Saturday, November 23, 2013

More Comments from Readers –Part VII

We seem to be receiving a lot more questions and comments lately and we will endeavor to answer them all; however, it might take a while because of our backlog of articles we are also posting.           
    Comment #1: “There is one verse in Alma that I believe is an editorial slip by Mormon (the 1979 edition eliminates the error). Alma 53:6 formerly read, "The city of Mulek which was one of the strongest holds of the Lamanites in the land of Nephi" (Book of Mormon Critical Text: A Tool for Scholarly Reference, [Provo, Utah: FARMS, 1984], 2:849). Yet Alma 50:11 and 51:24-27 confirm that the city was actually part of the land of Zarahemla, which lay north of the land of Nephi. This seems to be another obvious mistake in Joseph Smith’s translation or in Mormon’s writing” Bradley G.
   Response: First of all, there is no change in the 1979 publication of the Book of Mormon of Alma 53:6 according to the 1979 printing (© 1979 by Intellectual Reserve, Inc. Printed in Canada, 9/2008). Secondly, editions of the Book of Mormon were printed in 1830, 1837, 1840, 1841, 1879, 1920, and 1981. A recent conference mentioned there was a new edition this year (2013). There were also new publications in 1905, 1911, and 1979, but there were no changes or corrections involved. There were also two British editions, printed in 1849 and 1852. In addition, the RLDS produced an edition in 1908. Also, FARMS published a critical text of the Book of Mormon in 1984-1987 to show the precise histography of many textual variants (though it was not complete).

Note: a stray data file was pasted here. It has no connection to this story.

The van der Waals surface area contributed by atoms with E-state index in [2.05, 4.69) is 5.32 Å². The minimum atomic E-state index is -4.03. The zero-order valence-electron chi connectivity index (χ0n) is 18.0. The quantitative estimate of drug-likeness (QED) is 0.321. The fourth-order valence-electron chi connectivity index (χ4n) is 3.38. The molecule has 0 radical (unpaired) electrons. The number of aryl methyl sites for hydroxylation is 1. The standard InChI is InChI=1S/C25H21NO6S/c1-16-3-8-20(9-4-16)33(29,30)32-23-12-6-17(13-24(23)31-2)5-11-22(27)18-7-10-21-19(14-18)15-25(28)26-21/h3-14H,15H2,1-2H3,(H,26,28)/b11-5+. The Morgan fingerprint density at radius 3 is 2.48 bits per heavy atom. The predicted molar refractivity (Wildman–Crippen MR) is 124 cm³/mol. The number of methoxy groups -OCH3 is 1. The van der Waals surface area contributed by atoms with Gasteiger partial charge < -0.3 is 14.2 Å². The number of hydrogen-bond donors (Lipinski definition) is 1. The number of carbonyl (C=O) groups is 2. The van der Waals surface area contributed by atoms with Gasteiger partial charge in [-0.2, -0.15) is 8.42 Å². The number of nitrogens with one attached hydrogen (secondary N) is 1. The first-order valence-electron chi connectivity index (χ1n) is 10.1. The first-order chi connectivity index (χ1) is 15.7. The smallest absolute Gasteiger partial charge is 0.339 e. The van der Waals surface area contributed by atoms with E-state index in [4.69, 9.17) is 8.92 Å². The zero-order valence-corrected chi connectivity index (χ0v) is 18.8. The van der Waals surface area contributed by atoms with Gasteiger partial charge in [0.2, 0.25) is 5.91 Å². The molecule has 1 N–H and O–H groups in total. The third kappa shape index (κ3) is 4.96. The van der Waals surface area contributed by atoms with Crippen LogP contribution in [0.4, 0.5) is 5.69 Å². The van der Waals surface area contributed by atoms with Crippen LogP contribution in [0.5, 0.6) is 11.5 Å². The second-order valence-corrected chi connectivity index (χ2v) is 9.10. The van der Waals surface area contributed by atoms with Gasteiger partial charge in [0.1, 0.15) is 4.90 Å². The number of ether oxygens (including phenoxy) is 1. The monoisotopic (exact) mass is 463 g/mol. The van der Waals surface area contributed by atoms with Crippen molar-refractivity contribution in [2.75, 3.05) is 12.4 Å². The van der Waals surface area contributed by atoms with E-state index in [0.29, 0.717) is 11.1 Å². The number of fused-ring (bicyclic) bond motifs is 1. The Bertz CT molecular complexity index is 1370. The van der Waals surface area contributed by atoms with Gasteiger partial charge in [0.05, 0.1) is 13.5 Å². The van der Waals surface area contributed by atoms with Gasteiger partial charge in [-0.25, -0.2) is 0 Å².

Left: 1830 Edition; Center: 1920 Edition; Right: 1981 Edition
   Third, Mormon’s comment about the city of Mulek being in the Land of Nephi was probably made since Mulek was along the east wilderness as part of the narrow strip of wilderness that separated the Land of Nephi (to the south) from the Land of Zarahemla (to the north), and was “one of the strongest holds of the Lamanites in the land of Nephi” (Alma 53:6). When he wrote this, it was not long after his explaining the proclamation sent by the Lamanite king to all his people, “in all his land,” and then stating where those people were and the separation of the Nephites and the Lamanites, and in so doing covered the size and scope of the Narrow Strip of Wilderness and how it wrapped around along the seashore, which was an area occupied by the Lamanites (Alma 22:27). Located in that east wilderness was the city of Mulek, which at the moment of his writing, was a major fortified city controlled by the Lamanites in an area (east wilderness) controlled by the Lamanites and, therefore, was considered in the Land of Nephi (“amongst all his people who were in all his land”). However, later Moroni drove these Lamanites out of the east wilderness and back into “their own lands, which were south of the land of Zarahemla” (Alma 50:7). At this time, Mormon then tells us that the Land of Nephi’s borders were set: “And the land of Nephi did run in a straight course from the east sea to the west” (Alma 50:8), no longer including the east wilderness. As one scholar wrote about this east wilderness: “While Lamanites lived there, the city of Mulek and neighboring areas constituted de facto extensions of the Lamanite-ruled "land of Nephi." As far as I am concerned, Mormon made no mistake, nor did Joseph Smith, it was simply a different time frame involved, in which the Lamanites controlled land as part of their own land that later they were driven out of and the land became Nephite land.
    Comment #2: “Why were converts to the Church in Alma’s time called anti-lehi-nephies? Seems a rather derogatory term. And was there someone named Anti-Lehi-Nephi?” Camille F.